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FSS continues to focus intently on rule violations

Regulator is paying close attention to insurance practices
Feb 14,2019
The country’s financial regulator is continuing to closely monitor the activities of institutions this year and continues to take action against those failing to follow the rules.

Last week, the Financial Supervisory Service (FSS) demanded Samsung Life Insurance and Samsung Fire & Marine Insurance improve procedures related to the assessment of clients and to claims payouts.

Samsung Life Insurance, the country’s largest life insurer, stands accused of improperly evaluating the financial status of institutions for which it provides retirement services.

The FSS “requested that Samsung Life Insurance come up with an organized system where it can systematically analyze the financial state of institutions,” said a source at the FSS.

Samsung Fire & Marine Insurance was ordered to correct its practice of not informing clients of the expected date of insurance payouts in cases where the payout is delayed.

Under the law, an insurance company is required to announce a specific date if it is unable to settle claims within three days of document submission.

The move is the latest related to Samsung financial affiliates.

The FSS and Samsung Life were at odds last year over the deduction of working expenses from claims.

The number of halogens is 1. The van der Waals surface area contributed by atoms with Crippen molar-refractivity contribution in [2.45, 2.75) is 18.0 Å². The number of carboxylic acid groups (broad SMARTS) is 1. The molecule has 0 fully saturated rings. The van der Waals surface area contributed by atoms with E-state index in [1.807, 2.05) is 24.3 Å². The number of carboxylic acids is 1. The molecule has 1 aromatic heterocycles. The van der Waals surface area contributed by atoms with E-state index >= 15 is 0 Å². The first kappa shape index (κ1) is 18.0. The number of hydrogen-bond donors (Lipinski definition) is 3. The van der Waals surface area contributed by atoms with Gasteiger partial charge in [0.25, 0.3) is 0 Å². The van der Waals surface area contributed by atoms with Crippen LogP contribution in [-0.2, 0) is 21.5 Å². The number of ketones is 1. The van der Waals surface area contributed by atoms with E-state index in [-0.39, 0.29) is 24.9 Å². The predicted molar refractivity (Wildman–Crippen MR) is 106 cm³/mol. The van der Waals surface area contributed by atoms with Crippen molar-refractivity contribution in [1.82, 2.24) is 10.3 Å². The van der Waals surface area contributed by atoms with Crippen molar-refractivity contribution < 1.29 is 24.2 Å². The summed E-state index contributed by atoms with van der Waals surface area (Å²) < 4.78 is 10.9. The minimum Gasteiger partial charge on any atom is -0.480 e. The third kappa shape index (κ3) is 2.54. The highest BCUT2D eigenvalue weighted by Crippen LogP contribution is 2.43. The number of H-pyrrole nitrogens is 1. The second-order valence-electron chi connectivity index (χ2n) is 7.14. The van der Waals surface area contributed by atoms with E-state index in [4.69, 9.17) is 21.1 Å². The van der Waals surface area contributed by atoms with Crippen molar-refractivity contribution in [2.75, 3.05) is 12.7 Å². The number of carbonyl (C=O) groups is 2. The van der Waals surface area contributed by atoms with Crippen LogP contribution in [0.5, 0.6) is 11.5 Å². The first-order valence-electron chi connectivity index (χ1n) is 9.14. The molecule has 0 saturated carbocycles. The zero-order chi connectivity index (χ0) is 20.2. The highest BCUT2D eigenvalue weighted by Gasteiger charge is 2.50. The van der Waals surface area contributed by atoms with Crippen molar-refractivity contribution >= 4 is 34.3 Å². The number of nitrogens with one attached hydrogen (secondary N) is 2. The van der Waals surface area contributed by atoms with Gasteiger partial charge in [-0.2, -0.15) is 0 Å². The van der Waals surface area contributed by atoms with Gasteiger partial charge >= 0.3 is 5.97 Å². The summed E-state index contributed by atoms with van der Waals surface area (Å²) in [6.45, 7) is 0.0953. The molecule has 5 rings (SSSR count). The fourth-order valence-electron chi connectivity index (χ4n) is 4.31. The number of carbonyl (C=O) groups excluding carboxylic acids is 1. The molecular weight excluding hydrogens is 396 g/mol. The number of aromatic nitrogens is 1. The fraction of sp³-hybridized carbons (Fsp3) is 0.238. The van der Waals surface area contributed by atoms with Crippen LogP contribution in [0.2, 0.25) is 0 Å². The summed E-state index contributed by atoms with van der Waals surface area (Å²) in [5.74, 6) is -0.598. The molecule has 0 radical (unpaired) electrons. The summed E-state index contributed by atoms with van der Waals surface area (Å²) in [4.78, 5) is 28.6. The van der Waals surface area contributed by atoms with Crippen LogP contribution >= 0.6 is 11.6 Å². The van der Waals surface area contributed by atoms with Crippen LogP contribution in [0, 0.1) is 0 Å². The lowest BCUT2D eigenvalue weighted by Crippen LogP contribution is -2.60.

The financial regulator ruled in July that Samsung Life Insurance kept part of a payout as working expenses without specifically mentioning in the contract that this could be done. The regulator said the company must compensate policyholders for this lack of disclosure .

After the FSS made the determination, Samsung Life Insurance filed a suit against the client who originality claimed the overcharging. It filed a civil suit in the Seoul Central District Court asking for the nullification of the policyholder’s demand for compensation.

It is not just insurers getting extra attention from the regulator.

The FSS fined KB Kookmin Bank for poorly managing retirement pensions.

According to the regulator, the bank was ordered to pay 500 million won ($445,768) for improperly detailing the management of retirement pension.

Other charges include insufficient financial evaluation of institutions for which it manages pension money.

The FSS fined Woori Bank 70 million won earlier this month for opening bank accounts without clients’ consent.

In 2007, the Woori employee heading one of the bank’s branches in Seoul obtained a roster of street cleaners who are members of cleaners’ union. Personal information from the list was used to open 100 bank accounts.


BY PARK EUN-JEE [park.eunjee@joongang.co.kr]